Health officials have launched an urgent plea for more black people to give blood.
NHS Blood and Transplant (NHSBT) said that 40,000 more donors were needed to meet growing demand for Ro blood, a subtype that is more common among black people.
The authority said that there was a 75% increase in the amount of Ro blood issued to hospitals in England between 2014 and 2016.
Much of the blood is used to treat sickle cell disease, a condition particularly common in people of African or Caribbean descent.
People with sickle cell disease have abnormal red blood cells that do not move around vessels easily and have a reduced capacity for carrying oxygen around the body.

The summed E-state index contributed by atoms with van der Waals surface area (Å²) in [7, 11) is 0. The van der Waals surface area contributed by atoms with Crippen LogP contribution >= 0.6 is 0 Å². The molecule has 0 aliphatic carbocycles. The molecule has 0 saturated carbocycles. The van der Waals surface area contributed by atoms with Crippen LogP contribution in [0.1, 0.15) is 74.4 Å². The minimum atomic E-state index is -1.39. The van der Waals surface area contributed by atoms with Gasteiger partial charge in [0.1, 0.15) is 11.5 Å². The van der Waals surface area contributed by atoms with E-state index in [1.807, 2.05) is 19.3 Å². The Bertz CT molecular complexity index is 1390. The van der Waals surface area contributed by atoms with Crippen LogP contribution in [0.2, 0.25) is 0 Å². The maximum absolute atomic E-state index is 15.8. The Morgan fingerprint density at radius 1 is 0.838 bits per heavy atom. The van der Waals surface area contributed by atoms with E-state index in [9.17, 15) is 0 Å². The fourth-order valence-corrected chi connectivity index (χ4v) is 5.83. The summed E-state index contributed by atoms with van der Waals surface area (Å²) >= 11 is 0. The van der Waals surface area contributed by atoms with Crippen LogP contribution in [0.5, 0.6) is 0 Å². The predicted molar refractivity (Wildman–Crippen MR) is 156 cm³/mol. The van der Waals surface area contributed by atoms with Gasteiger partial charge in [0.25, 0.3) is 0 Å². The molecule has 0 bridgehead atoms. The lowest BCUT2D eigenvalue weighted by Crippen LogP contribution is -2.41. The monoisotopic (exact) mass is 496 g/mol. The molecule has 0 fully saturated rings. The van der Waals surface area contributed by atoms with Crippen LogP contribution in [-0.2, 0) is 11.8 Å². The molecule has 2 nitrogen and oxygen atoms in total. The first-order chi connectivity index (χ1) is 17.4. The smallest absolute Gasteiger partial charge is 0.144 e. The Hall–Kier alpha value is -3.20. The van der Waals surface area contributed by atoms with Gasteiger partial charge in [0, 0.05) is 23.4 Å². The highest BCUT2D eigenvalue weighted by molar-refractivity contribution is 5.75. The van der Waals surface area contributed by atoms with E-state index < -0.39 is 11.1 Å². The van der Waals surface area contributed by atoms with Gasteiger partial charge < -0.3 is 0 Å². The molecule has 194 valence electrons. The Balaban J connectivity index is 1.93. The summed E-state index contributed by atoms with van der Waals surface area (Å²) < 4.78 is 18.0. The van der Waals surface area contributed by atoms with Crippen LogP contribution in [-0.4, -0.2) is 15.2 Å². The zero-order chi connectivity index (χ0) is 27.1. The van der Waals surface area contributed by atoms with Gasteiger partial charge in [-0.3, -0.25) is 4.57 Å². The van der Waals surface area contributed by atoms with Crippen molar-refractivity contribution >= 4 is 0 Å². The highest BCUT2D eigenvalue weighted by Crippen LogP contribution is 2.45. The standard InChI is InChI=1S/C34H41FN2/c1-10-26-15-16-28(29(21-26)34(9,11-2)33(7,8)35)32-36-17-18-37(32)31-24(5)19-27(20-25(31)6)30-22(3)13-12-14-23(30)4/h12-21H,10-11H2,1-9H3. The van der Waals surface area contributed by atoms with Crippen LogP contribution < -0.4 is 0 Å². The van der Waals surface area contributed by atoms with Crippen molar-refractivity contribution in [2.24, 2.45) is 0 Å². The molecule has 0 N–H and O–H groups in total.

The condition, which affects around 15,000 people in the UK, can be extremely painful and cause life-threatening infections and other complications such as stroke and loss of vision. Blood transfusions can help prevent or relieve these symptoms.
To get the best treatment, patients need blood that is closely matched, which is most likely to come from someone of the same ethnicity, but NHSBT said that only 1% of people who give blood in England are black.